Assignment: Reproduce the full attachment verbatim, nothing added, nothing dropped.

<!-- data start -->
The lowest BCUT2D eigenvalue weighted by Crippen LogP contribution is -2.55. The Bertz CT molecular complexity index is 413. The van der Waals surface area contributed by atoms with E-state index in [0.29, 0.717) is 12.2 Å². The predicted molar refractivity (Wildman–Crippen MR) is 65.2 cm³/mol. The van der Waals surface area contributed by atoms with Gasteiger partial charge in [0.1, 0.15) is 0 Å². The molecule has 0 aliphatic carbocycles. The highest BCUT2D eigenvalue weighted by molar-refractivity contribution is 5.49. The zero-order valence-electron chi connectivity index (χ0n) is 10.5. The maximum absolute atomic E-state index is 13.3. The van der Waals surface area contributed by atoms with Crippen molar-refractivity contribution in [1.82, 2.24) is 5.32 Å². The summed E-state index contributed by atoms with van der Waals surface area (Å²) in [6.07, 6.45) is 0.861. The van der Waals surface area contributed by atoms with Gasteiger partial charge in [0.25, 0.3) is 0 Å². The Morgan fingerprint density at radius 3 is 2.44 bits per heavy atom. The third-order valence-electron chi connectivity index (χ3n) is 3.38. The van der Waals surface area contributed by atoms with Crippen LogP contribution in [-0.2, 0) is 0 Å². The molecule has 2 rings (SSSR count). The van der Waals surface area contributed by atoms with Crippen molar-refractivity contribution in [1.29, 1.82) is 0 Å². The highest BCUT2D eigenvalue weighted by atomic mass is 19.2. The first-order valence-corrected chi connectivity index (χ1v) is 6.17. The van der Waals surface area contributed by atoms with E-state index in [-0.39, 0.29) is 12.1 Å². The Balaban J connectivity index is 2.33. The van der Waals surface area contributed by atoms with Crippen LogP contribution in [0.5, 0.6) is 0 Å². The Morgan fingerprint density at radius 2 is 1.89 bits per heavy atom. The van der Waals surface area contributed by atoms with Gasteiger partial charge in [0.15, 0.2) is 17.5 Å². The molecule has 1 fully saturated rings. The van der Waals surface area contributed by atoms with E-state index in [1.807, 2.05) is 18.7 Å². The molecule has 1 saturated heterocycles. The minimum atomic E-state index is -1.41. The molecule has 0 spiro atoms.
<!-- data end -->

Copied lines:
The lowest BCUT2D eigenvalue weighted by Crippen LogP contribution is -2.55. The Bertz CT molecular complexity index is 413. The van der Waals surface area contributed by atoms with E-state index in [0.29, 0.717) is 12.2 Å². The predicted molar refractivity (Wildman–Crippen MR) is 65.2 cm³/mol. The van der Waals surface area contributed by atoms with Gasteiger partial charge in [0.1, 0.15) is 0 Å². The molecule has 0 aliphatic carbocycles. The highest BCUT2D eigenvalue weighted by molar-refractivity contribution is 5.49. The zero-order valence-electron chi connectivity index (χ0n) is 10.5. The maximum absolute atomic E-state index is 13.3. The van der Waals surface area contributed by atoms with Crippen molar-refractivity contribution in [1.82, 2.24) is 5.32 Å². The summed E-state index contributed by atoms with van der Waals surface area (Å²) in [6.07, 6.45) is 0.861. The van der Waals surface area contributed by atoms with Gasteiger partial charge in [0.25, 0.3) is 0 Å². The Morgan fingerprint density at radius 3 is 2.44 bits per heavy atom. The third-order valence-electron chi connectivity index (χ3n) is 3.38. The van der Waals surface area contributed by atoms with Crippen LogP contribution in [-0.2, 0) is 0 Å². The molecule has 2 rings (SSSR count). The van der Waals surface area contributed by atoms with Crippen molar-refractivity contribution in [1.29, 1.82) is 0 Å². The highest BCUT2D eigenvalue weighted by atomic mass is 19.2. The first-order valence-corrected chi connectivity index (χ1v) is 6.17. The van der Waals surface area contributed by atoms with E-state index in [-0.39, 0.29) is 12.1 Å². The Balaban J connectivity index is 2.33. The van der Waals surface area contributed by atoms with Crippen LogP contribution in [0.5, 0.6) is 0 Å². The Morgan fingerprint density at radius 2 is 1.89 bits per heavy atom. The van der Waals surface area contributed by atoms with Gasteiger partial charge in [0.15, 0.2) is 17.5 Å². The molecule has 1 fully saturated rings. The van der Waals surface area contributed by atoms with E-state index in [1.807, 2.05) is 18.7 Å². The molecule has 1 saturated heterocycles. The minimum atomic E-state index is -1.41. The molecule has 0 spiro atoms.